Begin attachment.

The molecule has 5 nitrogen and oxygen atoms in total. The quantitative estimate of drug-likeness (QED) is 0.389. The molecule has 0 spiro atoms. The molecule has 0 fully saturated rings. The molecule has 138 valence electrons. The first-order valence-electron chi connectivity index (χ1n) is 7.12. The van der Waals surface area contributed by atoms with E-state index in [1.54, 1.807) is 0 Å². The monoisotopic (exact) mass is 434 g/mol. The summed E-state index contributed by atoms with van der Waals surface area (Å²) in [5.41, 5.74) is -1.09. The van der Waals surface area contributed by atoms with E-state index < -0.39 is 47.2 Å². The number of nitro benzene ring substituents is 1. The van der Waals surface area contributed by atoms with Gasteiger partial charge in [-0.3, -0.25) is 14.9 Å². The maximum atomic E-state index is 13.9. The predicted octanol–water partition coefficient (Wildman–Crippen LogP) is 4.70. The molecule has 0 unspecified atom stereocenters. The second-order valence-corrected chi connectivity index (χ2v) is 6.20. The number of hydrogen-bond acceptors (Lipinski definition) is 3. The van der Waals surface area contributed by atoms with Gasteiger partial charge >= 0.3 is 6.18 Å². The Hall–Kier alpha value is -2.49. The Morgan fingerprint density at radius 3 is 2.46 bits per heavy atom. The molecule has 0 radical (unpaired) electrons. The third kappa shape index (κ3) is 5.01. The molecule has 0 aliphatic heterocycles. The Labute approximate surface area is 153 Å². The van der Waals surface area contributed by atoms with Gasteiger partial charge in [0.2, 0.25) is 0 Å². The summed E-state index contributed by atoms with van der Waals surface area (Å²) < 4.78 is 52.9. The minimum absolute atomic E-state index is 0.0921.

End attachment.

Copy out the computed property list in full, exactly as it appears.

The molecule has 5 nitrogen and oxygen atoms in total. The quantitative estimate of drug-likeness (QED) is 0.389. The molecule has 0 spiro atoms. The molecule has 0 fully saturated rings. The molecule has 138 valence electrons. The first-order valence-electron chi connectivity index (χ1n) is 7.12. The van der Waals surface area contributed by atoms with E-state index in [1.54, 1.807) is 0 Å². The monoisotopic (exact) mass is 434 g/mol. The summed E-state index contributed by atoms with van der Waals surface area (Å²) in [5.41, 5.74) is -1.09. The van der Waals surface area contributed by atoms with E-state index < -0.39 is 47.2 Å². The number of nitro benzene ring substituents is 1. The van der Waals surface area contributed by atoms with Gasteiger partial charge in [-0.3, -0.25) is 14.9 Å². The maximum atomic E-state index is 13.9. The predicted octanol–water partition coefficient (Wildman–Crippen LogP) is 4.70. The molecule has 0 unspecified atom stereocenters. The second-order valence-corrected chi connectivity index (χ2v) is 6.20. The number of hydrogen-bond acceptors (Lipinski definition) is 3. The van der Waals surface area contributed by atoms with Gasteiger partial charge >= 0.3 is 6.18 Å². The Hall–Kier alpha value is -2.49. The Morgan fingerprint density at radius 3 is 2.46 bits per heavy atom. The molecule has 0 radical (unpaired) electrons. The third kappa shape index (κ3) is 5.01. The molecule has 0 aliphatic heterocycles. The Labute approximate surface area is 153 Å². The van der Waals surface area contributed by atoms with Gasteiger partial charge in [0.2, 0.25) is 0 Å². The summed E-state index contributed by atoms with van der Waals surface area (Å²) < 4.78 is 52.9. The minimum absolute atomic E-state index is 0.0921.